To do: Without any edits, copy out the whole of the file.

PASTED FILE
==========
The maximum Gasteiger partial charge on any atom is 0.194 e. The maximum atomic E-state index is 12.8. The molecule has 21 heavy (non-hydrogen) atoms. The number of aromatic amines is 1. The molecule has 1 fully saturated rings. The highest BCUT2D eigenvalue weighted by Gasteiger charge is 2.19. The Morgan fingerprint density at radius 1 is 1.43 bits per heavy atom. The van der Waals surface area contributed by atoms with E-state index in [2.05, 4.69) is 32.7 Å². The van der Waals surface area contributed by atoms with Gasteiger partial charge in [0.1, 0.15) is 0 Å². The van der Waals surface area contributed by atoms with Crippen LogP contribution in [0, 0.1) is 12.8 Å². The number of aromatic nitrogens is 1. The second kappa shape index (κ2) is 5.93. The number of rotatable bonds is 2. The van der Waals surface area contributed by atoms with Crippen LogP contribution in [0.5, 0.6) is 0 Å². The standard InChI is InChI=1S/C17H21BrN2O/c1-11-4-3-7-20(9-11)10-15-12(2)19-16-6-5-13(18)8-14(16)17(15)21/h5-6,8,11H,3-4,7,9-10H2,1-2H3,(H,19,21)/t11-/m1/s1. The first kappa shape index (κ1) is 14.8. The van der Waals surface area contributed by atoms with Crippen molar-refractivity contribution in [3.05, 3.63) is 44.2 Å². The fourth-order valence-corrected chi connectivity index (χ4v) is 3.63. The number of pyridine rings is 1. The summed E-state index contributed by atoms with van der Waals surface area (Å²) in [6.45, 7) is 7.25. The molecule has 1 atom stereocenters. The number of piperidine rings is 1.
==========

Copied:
The maximum Gasteiger partial charge on any atom is 0.194 e. The maximum atomic E-state index is 12.8. The molecule has 21 heavy (non-hydrogen) atoms. The number of aromatic amines is 1. The molecule has 1 fully saturated rings. The highest BCUT2D eigenvalue weighted by Gasteiger charge is 2.19. The Morgan fingerprint density at radius 1 is 1.43 bits per heavy atom. The van der Waals surface area contributed by atoms with E-state index in [2.05, 4.69) is 32.7 Å². The van der Waals surface area contributed by atoms with Gasteiger partial charge in [0.1, 0.15) is 0 Å². The van der Waals surface area contributed by atoms with Crippen LogP contribution in [0, 0.1) is 12.8 Å². The number of aromatic nitrogens is 1. The second kappa shape index (κ2) is 5.93. The number of rotatable bonds is 2. The van der Waals surface area contributed by atoms with Crippen LogP contribution in [0.5, 0.6) is 0 Å². The standard InChI is InChI=1S/C17H21BrN2O/c1-11-4-3-7-20(9-11)10-15-12(2)19-16-6-5-13(18)8-14(16)17(15)21/h5-6,8,11H,3-4,7,9-10H2,1-2H3,(H,19,21)/t11-/m1/s1. The first kappa shape index (κ1) is 14.8. The van der Waals surface area contributed by atoms with Crippen molar-refractivity contribution in [3.05, 3.63) is 44.2 Å². The fourth-order valence-corrected chi connectivity index (χ4v) is 3.63. The number of pyridine rings is 1. The summed E-state index contributed by atoms with van der Waals surface area (Å²) in [6.45, 7) is 7.25. The molecule has 1 atom stereocenters. The number of piperidine rings is 1.